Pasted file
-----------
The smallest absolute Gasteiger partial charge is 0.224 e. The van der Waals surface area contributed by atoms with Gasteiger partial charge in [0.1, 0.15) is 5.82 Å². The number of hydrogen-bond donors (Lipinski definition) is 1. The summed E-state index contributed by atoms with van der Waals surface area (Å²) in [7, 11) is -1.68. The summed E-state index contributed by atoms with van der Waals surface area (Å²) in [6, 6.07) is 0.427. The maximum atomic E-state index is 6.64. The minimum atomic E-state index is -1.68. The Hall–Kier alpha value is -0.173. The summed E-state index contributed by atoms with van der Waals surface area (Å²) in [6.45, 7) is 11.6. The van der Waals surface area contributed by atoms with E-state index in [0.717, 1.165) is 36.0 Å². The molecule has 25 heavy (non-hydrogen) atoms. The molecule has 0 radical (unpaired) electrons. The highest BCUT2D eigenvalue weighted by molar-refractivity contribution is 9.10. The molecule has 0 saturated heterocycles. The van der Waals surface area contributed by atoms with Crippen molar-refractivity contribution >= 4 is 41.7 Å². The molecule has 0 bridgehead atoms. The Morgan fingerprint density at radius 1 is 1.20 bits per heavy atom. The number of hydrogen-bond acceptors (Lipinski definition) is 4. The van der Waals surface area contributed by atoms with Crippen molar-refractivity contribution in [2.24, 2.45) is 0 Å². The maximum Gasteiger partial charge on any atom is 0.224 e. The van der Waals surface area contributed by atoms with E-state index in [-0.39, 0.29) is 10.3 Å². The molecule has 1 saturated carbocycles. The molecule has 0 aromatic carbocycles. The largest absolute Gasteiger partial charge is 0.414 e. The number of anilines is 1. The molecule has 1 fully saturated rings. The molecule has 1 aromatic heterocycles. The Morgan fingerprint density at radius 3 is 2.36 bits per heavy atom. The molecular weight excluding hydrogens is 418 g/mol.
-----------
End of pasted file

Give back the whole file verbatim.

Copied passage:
The smallest absolute Gasteiger partial charge is 0.224 e. The van der Waals surface area contributed by atoms with Gasteiger partial charge in [0.1, 0.15) is 5.82 Å². The number of hydrogen-bond donors (Lipinski definition) is 1. The summed E-state index contributed by atoms with van der Waals surface area (Å²) in [7, 11) is -1.68. The summed E-state index contributed by atoms with van der Waals surface area (Å²) in [6, 6.07) is 0.427. The maximum atomic E-state index is 6.64. The minimum atomic E-state index is -1.68. The Hall–Kier alpha value is -0.173. The summed E-state index contributed by atoms with van der Waals surface area (Å²) in [6.45, 7) is 11.6. The van der Waals surface area contributed by atoms with E-state index in [0.717, 1.165) is 36.0 Å². The molecule has 25 heavy (non-hydrogen) atoms. The molecule has 0 radical (unpaired) electrons. The highest BCUT2D eigenvalue weighted by molar-refractivity contribution is 9.10. The molecule has 0 saturated heterocycles. The van der Waals surface area contributed by atoms with Crippen molar-refractivity contribution >= 4 is 41.7 Å². The molecule has 0 bridgehead atoms. The Morgan fingerprint density at radius 1 is 1.20 bits per heavy atom. The number of hydrogen-bond acceptors (Lipinski definition) is 4. The van der Waals surface area contributed by atoms with Crippen molar-refractivity contribution in [2.24, 2.45) is 0 Å². The maximum Gasteiger partial charge on any atom is 0.224 e. The van der Waals surface area contributed by atoms with E-state index in [-0.39, 0.29) is 10.3 Å². The molecule has 1 saturated carbocycles. The molecule has 0 aromatic carbocycles. The largest absolute Gasteiger partial charge is 0.414 e. The number of anilines is 1. The molecule has 1 fully saturated rings. The molecule has 1 aromatic heterocycles. The Morgan fingerprint density at radius 3 is 2.36 bits per heavy atom. The molecular weight excluding hydrogens is 418 g/mol.